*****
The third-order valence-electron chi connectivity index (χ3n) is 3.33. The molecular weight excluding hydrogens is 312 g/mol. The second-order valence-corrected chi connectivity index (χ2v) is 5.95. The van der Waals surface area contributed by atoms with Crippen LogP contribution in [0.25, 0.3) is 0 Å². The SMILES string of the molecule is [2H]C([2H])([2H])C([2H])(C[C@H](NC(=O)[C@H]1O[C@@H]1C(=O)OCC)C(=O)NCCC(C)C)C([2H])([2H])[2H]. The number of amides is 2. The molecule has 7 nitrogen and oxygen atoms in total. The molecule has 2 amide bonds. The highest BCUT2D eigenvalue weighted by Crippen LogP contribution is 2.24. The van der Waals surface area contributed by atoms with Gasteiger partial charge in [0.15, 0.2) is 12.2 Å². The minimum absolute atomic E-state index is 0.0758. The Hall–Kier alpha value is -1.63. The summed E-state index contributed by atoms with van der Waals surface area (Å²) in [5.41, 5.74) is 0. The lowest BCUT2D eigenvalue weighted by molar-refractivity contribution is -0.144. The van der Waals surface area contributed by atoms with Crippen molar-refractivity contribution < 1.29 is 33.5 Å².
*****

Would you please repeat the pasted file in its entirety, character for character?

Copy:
The third-order valence-electron chi connectivity index (χ3n) is 3.33. The molecular weight excluding hydrogens is 312 g/mol. The second-order valence-corrected chi connectivity index (χ2v) is 5.95. The van der Waals surface area contributed by atoms with Crippen LogP contribution in [0.25, 0.3) is 0 Å². The SMILES string of the molecule is [2H]C([2H])([2H])C([2H])(C[C@H](NC(=O)[C@H]1O[C@@H]1C(=O)OCC)C(=O)NCCC(C)C)C([2H])([2H])[2H]. The number of amides is 2. The molecule has 7 nitrogen and oxygen atoms in total. The molecule has 2 amide bonds. The highest BCUT2D eigenvalue weighted by Crippen LogP contribution is 2.24. The van der Waals surface area contributed by atoms with Gasteiger partial charge in [0.15, 0.2) is 12.2 Å². The minimum absolute atomic E-state index is 0.0758. The Hall–Kier alpha value is -1.63. The summed E-state index contributed by atoms with van der Waals surface area (Å²) in [5.41, 5.74) is 0. The lowest BCUT2D eigenvalue weighted by molar-refractivity contribution is -0.144. The van der Waals surface area contributed by atoms with Crippen molar-refractivity contribution < 1.29 is 33.5 Å².